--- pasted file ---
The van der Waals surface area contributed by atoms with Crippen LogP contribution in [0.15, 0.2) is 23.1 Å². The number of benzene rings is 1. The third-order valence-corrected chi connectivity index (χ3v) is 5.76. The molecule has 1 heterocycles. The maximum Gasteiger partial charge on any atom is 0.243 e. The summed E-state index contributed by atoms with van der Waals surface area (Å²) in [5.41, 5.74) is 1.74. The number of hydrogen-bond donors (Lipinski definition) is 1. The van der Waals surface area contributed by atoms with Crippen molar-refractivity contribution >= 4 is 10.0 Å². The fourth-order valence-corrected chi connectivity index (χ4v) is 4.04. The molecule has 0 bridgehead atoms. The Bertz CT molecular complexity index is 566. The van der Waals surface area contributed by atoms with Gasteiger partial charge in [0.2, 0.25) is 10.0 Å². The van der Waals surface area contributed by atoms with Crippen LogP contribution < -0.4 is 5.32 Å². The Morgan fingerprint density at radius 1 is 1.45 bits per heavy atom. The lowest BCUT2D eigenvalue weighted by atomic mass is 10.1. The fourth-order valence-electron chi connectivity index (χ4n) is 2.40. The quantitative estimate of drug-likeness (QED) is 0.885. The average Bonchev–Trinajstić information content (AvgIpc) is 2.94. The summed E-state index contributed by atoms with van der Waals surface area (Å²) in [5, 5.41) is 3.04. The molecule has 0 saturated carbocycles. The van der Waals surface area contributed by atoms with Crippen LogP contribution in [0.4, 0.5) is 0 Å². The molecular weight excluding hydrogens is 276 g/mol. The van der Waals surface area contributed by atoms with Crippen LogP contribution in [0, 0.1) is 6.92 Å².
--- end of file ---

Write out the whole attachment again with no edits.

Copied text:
The van der Waals surface area contributed by atoms with Crippen LogP contribution in [0.15, 0.2) is 23.1 Å². The number of benzene rings is 1. The third-order valence-corrected chi connectivity index (χ3v) is 5.76. The molecule has 1 heterocycles. The maximum Gasteiger partial charge on any atom is 0.243 e. The summed E-state index contributed by atoms with van der Waals surface area (Å²) in [5.41, 5.74) is 1.74. The number of hydrogen-bond donors (Lipinski definition) is 1. The van der Waals surface area contributed by atoms with Crippen molar-refractivity contribution >= 4 is 10.0 Å². The fourth-order valence-corrected chi connectivity index (χ4v) is 4.04. The molecule has 0 bridgehead atoms. The Bertz CT molecular complexity index is 566. The van der Waals surface area contributed by atoms with Gasteiger partial charge in [0.2, 0.25) is 10.0 Å². The van der Waals surface area contributed by atoms with Crippen LogP contribution < -0.4 is 5.32 Å². The Morgan fingerprint density at radius 1 is 1.45 bits per heavy atom. The lowest BCUT2D eigenvalue weighted by atomic mass is 10.1. The fourth-order valence-electron chi connectivity index (χ4n) is 2.40. The quantitative estimate of drug-likeness (QED) is 0.885. The average Bonchev–Trinajstić information content (AvgIpc) is 2.94. The summed E-state index contributed by atoms with van der Waals surface area (Å²) in [5, 5.41) is 3.04. The molecule has 0 saturated carbocycles. The van der Waals surface area contributed by atoms with Crippen LogP contribution in [0.4, 0.5) is 0 Å². The molecular weight excluding hydrogens is 276 g/mol. The van der Waals surface area contributed by atoms with Crippen LogP contribution in [0, 0.1) is 6.92 Å².